It’s important for a critic to understand and to state their bias, so I should say upfront that I love the original 1977 version of Suspiria. Dario Argento’s hallucinatory masterpiece is one of the most beautiful horror films ever made, and to my mind one of the greatest. This only became clearer with last year’s stunning 4K restoration and Blu Ray release, which made the extraordinary colours leap off the screen like never before. Given my love for the film, the idea of remaking it never made sense to me. Suspiria is a true original, and a pure auteur piece, how could any filmmaker hope to either replicate or better it?

To his credit, director Luca Guadagnino seldom tries to simply copy Dario Argento’s film or his style more generally. This is a markedly different film to the original, in look, in mood and in emphasis. Remake doesn’t seem an entirely fair label, this isn’t one in the way that, for instance,  the recent Cabin Fever remake was. Sadly, this doesn’t help the film’s case much.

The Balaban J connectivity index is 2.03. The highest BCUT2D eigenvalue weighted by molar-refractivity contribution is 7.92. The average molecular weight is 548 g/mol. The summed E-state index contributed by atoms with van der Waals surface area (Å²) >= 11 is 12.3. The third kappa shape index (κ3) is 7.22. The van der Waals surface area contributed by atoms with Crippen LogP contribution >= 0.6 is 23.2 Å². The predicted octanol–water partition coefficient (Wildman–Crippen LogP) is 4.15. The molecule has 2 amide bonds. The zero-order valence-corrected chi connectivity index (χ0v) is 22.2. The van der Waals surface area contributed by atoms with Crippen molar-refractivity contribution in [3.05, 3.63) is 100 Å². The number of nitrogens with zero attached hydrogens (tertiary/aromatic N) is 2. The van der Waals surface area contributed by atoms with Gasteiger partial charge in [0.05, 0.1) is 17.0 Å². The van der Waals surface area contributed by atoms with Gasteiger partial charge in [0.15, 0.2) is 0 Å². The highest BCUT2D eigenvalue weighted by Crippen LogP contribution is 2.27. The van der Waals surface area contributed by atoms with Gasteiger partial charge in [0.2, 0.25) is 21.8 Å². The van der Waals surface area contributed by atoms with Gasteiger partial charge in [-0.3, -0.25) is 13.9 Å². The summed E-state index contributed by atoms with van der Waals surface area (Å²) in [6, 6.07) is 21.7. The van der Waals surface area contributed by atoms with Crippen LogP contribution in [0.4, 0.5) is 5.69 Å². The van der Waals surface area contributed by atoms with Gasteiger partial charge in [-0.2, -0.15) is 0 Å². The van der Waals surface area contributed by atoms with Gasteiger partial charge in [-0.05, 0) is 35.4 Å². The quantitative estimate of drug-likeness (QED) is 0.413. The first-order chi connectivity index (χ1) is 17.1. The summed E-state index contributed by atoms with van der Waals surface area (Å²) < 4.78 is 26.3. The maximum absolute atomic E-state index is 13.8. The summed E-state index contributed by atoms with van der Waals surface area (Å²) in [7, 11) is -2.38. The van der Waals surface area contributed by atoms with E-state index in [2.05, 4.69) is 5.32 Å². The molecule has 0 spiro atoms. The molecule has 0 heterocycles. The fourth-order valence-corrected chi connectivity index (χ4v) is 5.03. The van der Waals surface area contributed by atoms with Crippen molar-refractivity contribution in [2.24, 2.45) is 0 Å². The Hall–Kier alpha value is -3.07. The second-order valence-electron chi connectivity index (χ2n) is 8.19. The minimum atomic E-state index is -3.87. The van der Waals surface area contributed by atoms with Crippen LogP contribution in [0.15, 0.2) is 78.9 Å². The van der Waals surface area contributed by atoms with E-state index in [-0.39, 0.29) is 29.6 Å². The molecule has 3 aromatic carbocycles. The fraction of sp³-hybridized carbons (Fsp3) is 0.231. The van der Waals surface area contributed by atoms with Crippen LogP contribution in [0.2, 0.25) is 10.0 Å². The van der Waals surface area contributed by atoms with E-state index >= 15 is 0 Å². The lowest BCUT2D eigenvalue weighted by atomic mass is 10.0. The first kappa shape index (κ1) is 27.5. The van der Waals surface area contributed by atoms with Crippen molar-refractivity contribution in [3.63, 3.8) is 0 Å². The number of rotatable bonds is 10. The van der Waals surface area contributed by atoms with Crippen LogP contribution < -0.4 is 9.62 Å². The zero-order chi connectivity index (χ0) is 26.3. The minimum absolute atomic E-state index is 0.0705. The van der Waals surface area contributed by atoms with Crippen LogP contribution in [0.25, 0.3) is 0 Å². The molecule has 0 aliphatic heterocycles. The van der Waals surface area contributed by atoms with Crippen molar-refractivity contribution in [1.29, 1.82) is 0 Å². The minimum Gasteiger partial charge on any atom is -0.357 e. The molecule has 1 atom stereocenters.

The setup is broadly the same. Susie Bannion (Dakota Johnson) comes to Berlin to study at the dance academy run by Madame Blanc (Tilda Swinton). Girls have gone missing, and there are whispers that the company hides a coven of witches. The story is also expanded in this version, with a new strand involving Josef Klemperer (Swinton under a lot of prosthetics), a psychologist who treated Patricia (Chloe Grace Moretz) before she ran away from the school, investigating the disappearances.

While Guadagnino’s willingness to treat the original film as a jumping off point rather than a template is admirable few, if any, of his changes work. First and foremost among these is the colour palette, which is the most extraordinary aspect of Argento’s film; it’s bold, lurid, otherworldly and gorgeous. From the second that film’s Susie (Jessica Harper, who has a brief cameo here) steps off the plane that brings her to Berlin she slips into this surreal world soaked in colour. Guadagnino’s film couldn’t be more different in this respect, it’s deliberately stripped of primary colours, with a wintry look that tends to grey much of the time. In the biggest crime of this version, much of it is very dull to look at, drab not just in comparison to Argento’s film but often in its own right.